CNC bending opens up laser cut sheet metal to a new world of possibilities. We want to make these possibilities attainable, so we’ve created a Bending Calculator that calculates the complicated bend allowance and bend deduction value for you. This video and article go over how we make those calculations so you know exactly what’s happening when you order your bent sheet metal parts.

## Calculating Bend Allowance and Bend Deduction Video Guide

Note: it will be easier to understand the contents of this video and article if you’ve watched our previous video on the K-Factor in bending.

## Introduction to the Bending Calculator

Follow along with the video and the transcript below by opening up the SendCutSend bending calculator and inputting the values yourself.

In our bending calculator, you can input your desired material, as well as the units of measurement your design uses (inches or millimeters). You can also input flanges. In this example, we’ve input two flanges and made our base length 2”. We’ve made Flange R1 6” with a 90° angle up, and Flange R2 2” with a 90° angle up.

As you scroll down the page, you’ll see that there is a top and a side view for your part. In the side view, you can see that our example part is a C-channel Bend.

If you scroll down a bit further, you’ll see the Desired Lengths and the Modified Lengths. These are two different dimensions because of the calculated bend allowance and bend deduction.

Finally, the “Advanced Details” that you can see are the material type, the K-Factor, the bend radius, and the thickness. The Bending Calculator utilizes these values in addition to the material thickness to calculate the bend allowance and bend deduction.

## The Background Calculations

Let’s take a look at what this calculator is actually doing in the background. This is easiest to understand with an example.

In our example, we have two flanges that are 2” tall, with a base that’s 6” wide, so it has two bends in total. This part will be laser cut out of 0.080” thick 5052 aluminum. It will have a bend radius of .125”, a K-Factor of .4, and the two bend angles will be 90°. What we have to consider is if we flatten this bend out, we would end up having a flat part that is 10” long.

However, because of stretching and compression on the apex of the bend, if we bent a 10” flat part to have two 2” flanges, the flanges would end up being slightly taller than 2”. The material science behind this is covered in our most recent bending video, “What is the K-Factor in Bending?” Ultimately, though, we have tension and compression forces elongating the material, stretching it like an elastic band. This causes the dimensions of your part to change post-bending.

We fix this using a calculation called the “bend deduction.” This will be the amount that we need to subtract from the part dimensions in order to get the correct bend points and have a flange that measures correctly. But before we can calculate the bend deduction, we have to calculate the bend allowance. The bend allowance is the actual measurement of the stretched neutral axis, which is the invisible line that runs through the center of the material.

In order to calculate bend allowance, we need to know the K-Factor, which you can again find in our bending calculator for the material that you’re using. We’ll be using this equation to calculate bend allowance:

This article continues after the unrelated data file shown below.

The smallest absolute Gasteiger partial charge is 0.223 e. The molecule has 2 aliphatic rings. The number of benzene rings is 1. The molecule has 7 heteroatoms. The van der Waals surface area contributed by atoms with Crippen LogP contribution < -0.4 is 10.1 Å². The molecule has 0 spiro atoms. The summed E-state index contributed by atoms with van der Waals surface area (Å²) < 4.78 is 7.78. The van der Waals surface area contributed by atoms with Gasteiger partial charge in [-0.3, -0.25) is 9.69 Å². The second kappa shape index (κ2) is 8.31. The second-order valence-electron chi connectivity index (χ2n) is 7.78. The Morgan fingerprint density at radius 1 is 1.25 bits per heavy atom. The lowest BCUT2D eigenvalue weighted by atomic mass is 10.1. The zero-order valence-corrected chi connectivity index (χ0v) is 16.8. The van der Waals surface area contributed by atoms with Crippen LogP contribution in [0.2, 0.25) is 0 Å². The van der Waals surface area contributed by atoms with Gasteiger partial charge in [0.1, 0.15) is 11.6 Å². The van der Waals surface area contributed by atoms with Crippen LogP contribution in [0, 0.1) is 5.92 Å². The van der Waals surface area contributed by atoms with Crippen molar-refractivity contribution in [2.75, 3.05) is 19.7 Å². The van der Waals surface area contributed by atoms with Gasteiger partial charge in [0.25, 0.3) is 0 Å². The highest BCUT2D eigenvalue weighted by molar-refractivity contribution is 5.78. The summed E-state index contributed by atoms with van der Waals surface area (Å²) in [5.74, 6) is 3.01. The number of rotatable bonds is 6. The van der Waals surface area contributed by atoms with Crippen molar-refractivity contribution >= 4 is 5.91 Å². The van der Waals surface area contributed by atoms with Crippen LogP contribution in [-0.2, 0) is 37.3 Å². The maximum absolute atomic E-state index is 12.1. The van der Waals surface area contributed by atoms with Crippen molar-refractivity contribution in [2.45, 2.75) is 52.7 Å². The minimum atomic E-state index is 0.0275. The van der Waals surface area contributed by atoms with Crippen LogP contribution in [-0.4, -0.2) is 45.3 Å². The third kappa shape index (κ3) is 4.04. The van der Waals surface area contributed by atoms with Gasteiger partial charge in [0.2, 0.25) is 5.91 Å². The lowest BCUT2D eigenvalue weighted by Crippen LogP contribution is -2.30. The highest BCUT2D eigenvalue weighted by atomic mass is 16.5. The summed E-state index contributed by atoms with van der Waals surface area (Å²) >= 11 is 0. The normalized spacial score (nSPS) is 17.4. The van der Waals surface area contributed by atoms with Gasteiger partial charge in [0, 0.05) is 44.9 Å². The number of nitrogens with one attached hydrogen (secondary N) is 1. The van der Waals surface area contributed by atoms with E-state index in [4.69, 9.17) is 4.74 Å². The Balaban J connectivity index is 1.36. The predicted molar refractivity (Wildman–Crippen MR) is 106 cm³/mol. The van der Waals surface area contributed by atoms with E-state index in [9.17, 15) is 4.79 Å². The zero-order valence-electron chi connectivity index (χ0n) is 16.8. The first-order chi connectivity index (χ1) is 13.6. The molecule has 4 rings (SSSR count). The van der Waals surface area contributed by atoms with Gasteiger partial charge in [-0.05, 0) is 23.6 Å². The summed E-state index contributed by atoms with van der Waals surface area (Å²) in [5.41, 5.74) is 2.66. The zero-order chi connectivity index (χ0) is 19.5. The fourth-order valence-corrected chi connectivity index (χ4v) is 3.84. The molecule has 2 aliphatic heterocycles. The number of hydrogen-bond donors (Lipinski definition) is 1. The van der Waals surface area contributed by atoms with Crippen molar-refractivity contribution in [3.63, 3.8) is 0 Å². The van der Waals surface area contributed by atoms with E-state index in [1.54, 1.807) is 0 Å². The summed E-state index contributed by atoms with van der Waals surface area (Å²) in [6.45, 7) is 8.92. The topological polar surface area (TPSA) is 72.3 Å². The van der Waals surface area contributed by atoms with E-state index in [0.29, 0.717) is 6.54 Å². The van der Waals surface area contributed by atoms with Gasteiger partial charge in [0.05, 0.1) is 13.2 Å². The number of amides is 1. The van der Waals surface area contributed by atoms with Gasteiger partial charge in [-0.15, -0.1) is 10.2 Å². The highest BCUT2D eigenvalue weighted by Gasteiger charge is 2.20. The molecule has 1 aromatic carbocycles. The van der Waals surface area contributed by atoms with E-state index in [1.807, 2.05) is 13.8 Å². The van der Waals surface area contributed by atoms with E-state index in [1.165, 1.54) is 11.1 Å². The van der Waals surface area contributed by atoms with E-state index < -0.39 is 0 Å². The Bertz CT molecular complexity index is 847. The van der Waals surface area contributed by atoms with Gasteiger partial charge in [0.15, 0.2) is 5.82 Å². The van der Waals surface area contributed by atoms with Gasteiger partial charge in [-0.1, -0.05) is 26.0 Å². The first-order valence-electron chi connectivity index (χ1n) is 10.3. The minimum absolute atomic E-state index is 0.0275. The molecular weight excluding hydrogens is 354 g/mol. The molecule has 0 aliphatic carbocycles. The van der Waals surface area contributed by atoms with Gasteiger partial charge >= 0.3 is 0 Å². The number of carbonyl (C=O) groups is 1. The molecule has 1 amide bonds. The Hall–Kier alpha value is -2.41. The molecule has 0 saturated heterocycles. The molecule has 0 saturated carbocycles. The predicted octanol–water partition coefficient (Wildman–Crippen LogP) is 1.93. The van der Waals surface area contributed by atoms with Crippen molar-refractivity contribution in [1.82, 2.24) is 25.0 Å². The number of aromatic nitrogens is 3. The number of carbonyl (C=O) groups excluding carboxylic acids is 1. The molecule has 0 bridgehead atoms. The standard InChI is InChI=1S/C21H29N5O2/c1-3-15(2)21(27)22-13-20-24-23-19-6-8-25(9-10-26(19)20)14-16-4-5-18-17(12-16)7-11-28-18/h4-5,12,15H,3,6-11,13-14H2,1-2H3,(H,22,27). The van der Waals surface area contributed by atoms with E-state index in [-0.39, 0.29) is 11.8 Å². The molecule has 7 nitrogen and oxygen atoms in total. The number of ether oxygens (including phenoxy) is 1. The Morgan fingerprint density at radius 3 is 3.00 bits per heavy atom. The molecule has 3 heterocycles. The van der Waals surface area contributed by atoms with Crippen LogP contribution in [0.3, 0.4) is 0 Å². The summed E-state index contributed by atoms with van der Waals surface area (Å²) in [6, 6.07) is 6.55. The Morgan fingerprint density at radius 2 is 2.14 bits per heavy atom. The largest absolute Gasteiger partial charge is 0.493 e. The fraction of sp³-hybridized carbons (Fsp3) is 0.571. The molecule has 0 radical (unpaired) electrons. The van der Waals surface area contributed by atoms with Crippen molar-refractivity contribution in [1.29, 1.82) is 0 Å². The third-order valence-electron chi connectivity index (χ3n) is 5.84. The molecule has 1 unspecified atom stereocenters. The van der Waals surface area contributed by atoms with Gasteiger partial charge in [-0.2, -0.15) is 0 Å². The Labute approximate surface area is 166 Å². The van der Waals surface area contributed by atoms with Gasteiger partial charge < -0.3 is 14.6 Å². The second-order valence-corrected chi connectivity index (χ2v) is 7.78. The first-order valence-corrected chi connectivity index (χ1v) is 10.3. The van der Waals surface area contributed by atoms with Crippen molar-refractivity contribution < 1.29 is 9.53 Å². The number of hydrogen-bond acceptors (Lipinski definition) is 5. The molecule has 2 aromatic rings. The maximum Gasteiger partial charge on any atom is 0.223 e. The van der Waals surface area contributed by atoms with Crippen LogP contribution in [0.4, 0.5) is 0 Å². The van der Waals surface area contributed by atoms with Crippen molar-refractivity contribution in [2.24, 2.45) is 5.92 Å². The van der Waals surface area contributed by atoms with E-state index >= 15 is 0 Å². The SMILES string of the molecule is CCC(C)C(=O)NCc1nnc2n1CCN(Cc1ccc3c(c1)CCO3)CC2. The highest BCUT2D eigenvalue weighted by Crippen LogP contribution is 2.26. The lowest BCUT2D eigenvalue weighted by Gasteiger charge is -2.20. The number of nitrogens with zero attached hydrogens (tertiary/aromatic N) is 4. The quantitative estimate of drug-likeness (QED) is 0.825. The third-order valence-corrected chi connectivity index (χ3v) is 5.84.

Bend Allowance = Angle(Π/180)(Bend Radius+KFactor(Thickness))

Take this equation and plug in your own values for Angle, Bend Radius, and K-Factor.

When we do this for our example, we get a value of 0.2466”. 0.2466” is the measurement of the neutral axis throughout the bend.

Now that we know how long that bend is going to be after it has been “stretched,” we can calculate the bend deduction. The bend deduction tells us how much of the length we need to remove (deduct) from the part in order to put the bend lines in the right place. To calculate the bend deduction, we need the bend radius, thickness, bend angle, and the bend allowance that we just calculated:

Bend Deduction = 2(Bend Radius+Thickness)·tan(Angle/2)-Bend Allowance

If we plug in those values from our example, we’ll get 0.1634”.

## Using Bend Deduction to Adjust Your Design

How do we apply our bend deduction to the part in order to get the bend lines in the right spot?

With our example of a 6” base and two 2” flanges, we will need to subtract half the bend deduction (0.0817”) from both 2” sides and the full bend deduction (0.1634”) from the 6” base. This will shorten the total length of the flat part. When we actually bend the part, the “stretching” of the material will add the bend deduction dimension back into the total length of the part, enabling us to get the correct flange and base measurements.

We’ve made it easier on you so you don’t have to calculate this out by hand before you upload your part. As we’ve stated, if you go into our bend calculator on the website and input the correct values there, you’ll see the bend deducted values calculated for you and you can change your design file measurements accordingly. If you’re using a CAD software, you can sometimes put the K-Factor and the bend radius values directly into the software and it will give you the same reduced values. It just depends on what software you’re using.

## Conclusion

Our precision laser cutting and CNC bending processes make it simple to get highly accurate cuts and bends within +/-.005″ and 1°, respectively. We still want you to know what we’re doing in our shop to machine your parts to spec, so we’re continually adding to our list of resource articles like this one. If you have any other questions about bending, processing, or machining, these articles and our guidelines are the best places to start.

Or if you’re ready now to have bent sheet metal parts cut, processed, and shipped to you within a few days, upload your file to our app and get an instant quote today!